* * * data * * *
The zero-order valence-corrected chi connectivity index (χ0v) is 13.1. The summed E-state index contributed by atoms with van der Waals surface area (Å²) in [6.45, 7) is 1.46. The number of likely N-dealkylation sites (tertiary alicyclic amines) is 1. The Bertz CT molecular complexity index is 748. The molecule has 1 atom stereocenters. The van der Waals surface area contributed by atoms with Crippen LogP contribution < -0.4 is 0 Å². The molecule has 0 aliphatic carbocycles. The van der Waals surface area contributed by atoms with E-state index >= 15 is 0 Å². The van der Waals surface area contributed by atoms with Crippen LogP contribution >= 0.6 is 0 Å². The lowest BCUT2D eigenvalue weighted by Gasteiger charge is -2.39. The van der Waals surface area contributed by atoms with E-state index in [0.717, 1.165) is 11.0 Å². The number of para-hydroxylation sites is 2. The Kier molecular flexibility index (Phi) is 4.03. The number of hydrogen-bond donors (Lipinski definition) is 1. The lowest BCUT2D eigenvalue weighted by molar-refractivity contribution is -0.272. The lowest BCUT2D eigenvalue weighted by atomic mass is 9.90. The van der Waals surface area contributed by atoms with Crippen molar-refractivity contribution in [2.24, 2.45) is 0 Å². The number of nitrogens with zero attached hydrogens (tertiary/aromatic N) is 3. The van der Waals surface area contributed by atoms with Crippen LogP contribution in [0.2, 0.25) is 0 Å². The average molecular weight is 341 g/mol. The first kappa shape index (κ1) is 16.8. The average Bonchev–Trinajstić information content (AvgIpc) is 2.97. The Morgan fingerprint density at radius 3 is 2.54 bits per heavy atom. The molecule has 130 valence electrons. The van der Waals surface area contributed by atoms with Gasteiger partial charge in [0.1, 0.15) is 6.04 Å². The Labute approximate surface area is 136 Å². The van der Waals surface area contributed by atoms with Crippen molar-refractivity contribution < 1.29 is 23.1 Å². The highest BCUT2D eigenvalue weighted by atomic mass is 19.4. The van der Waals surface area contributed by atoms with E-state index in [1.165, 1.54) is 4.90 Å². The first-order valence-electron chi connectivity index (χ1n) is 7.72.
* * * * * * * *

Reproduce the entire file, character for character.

The zero-order valence-corrected chi connectivity index (χ0v) is 13.1. The summed E-state index contributed by atoms with van der Waals surface area (Å²) in [6.45, 7) is 1.46. The number of likely N-dealkylation sites (tertiary alicyclic amines) is 1. The Bertz CT molecular complexity index is 748. The molecule has 1 atom stereocenters. The van der Waals surface area contributed by atoms with Crippen LogP contribution < -0.4 is 0 Å². The molecule has 0 aliphatic carbocycles. The van der Waals surface area contributed by atoms with E-state index >= 15 is 0 Å². The van der Waals surface area contributed by atoms with Crippen LogP contribution >= 0.6 is 0 Å². The lowest BCUT2D eigenvalue weighted by Gasteiger charge is -2.39. The van der Waals surface area contributed by atoms with E-state index in [0.717, 1.165) is 11.0 Å². The number of para-hydroxylation sites is 2. The Kier molecular flexibility index (Phi) is 4.03. The number of hydrogen-bond donors (Lipinski definition) is 1. The lowest BCUT2D eigenvalue weighted by molar-refractivity contribution is -0.272. The lowest BCUT2D eigenvalue weighted by atomic mass is 9.90. The van der Waals surface area contributed by atoms with Crippen molar-refractivity contribution in [2.24, 2.45) is 0 Å². The number of nitrogens with zero attached hydrogens (tertiary/aromatic N) is 3. The van der Waals surface area contributed by atoms with Crippen LogP contribution in [0.2, 0.25) is 0 Å². The average molecular weight is 341 g/mol. The first kappa shape index (κ1) is 16.8. The average Bonchev–Trinajstić information content (AvgIpc) is 2.97. The Morgan fingerprint density at radius 3 is 2.54 bits per heavy atom. The molecule has 130 valence electrons. The van der Waals surface area contributed by atoms with Gasteiger partial charge in [0.1, 0.15) is 6.04 Å². The Labute approximate surface area is 136 Å². The van der Waals surface area contributed by atoms with Crippen molar-refractivity contribution < 1.29 is 23.1 Å². The highest BCUT2D eigenvalue weighted by atomic mass is 19.4. The van der Waals surface area contributed by atoms with E-state index in [1.165, 1.54) is 4.90 Å². The first-order valence-electron chi connectivity index (χ1n) is 7.72.